Investigators Say Saudi Arabia Contributed To Spread Of Deadly MERS Virus

Tuesday, July 1, 2014
By Paul Martin

Katie Jennings
Jun. 30, 2014

Lack of proper protocols at Saudi Arabian hospitals may have contributed to the recent surge in cases of Middle East Respiratory Syndrome, according to The New York Times.

Since MERS was first identified in humans in 2012, the virus has spread to more than 20 countries, including the United States. The World Health Organization has confirmed 700 cases resulting in more than 200 deaths to date.

While scientists suspect that the disease first came to humans from camels, the spread of MERS throughout the Middle East, and Saudi Arabia in particular, has been attributed to hospital-related outbreaks. A recent report from the World Health Organization found a “lack of systematic implementation of infection prevention and control measures” in hospitals in Saudi Arabia and the United Arab Emirates.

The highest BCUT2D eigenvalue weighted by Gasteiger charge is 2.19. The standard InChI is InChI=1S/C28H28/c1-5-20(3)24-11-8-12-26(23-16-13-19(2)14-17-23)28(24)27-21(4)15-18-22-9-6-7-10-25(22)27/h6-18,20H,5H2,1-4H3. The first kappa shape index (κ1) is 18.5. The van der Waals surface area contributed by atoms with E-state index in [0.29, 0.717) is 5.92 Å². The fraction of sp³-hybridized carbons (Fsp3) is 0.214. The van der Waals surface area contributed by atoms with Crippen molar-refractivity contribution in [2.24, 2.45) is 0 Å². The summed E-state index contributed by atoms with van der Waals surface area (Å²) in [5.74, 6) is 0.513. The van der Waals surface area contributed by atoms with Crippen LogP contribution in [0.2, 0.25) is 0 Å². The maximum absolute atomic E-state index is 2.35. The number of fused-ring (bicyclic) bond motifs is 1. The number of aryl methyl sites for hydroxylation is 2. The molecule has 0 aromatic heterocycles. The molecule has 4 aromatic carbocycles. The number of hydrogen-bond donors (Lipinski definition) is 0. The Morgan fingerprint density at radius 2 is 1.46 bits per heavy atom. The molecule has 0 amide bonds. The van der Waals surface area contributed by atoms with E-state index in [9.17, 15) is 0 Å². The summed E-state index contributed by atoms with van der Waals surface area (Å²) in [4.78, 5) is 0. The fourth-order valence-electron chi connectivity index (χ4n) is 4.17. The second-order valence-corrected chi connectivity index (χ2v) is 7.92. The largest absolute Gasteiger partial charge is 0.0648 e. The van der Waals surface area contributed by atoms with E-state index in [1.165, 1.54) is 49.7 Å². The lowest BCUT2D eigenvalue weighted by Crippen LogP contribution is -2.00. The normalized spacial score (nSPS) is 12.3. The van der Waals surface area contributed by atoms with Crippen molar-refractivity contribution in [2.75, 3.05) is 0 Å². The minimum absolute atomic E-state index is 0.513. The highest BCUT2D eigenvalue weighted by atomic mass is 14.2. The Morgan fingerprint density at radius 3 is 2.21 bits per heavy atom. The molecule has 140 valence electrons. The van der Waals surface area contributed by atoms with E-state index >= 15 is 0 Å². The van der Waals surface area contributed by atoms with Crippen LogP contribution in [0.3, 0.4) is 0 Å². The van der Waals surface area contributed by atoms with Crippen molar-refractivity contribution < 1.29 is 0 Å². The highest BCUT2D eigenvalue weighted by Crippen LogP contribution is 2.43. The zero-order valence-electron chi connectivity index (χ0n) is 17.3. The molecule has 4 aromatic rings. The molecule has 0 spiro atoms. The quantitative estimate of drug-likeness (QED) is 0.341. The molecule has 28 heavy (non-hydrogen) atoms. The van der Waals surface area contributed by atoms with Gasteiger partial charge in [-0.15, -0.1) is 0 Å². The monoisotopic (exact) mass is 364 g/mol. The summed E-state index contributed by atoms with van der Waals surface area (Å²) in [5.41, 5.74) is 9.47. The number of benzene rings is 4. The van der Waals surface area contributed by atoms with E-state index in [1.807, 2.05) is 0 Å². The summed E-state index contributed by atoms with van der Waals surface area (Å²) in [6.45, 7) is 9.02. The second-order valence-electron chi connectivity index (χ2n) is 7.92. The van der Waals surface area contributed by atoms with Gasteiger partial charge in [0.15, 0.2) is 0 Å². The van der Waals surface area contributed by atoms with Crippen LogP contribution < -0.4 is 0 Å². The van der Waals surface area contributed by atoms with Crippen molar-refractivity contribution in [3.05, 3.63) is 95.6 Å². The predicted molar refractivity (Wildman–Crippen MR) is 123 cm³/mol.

The New York Times reported on several instances where the disease was not successfully contained at King Fahd Hospital in Jeddah, Saudi Arabia, a city at the center of the outbreak:

Suspected MERS cases were not always identified and isolated, and patients unwittingly spread the virus around the hospital — one in the cardiac ward, and another among dialysis patients, according to Dr. Ahmed Ragab, chief of the hospital’s intensive care unit.

Overcrowding in hospital rooms was an issue, as well as lax sanitary measures (such as hand washing) among medical staff.

The Rest…HERE

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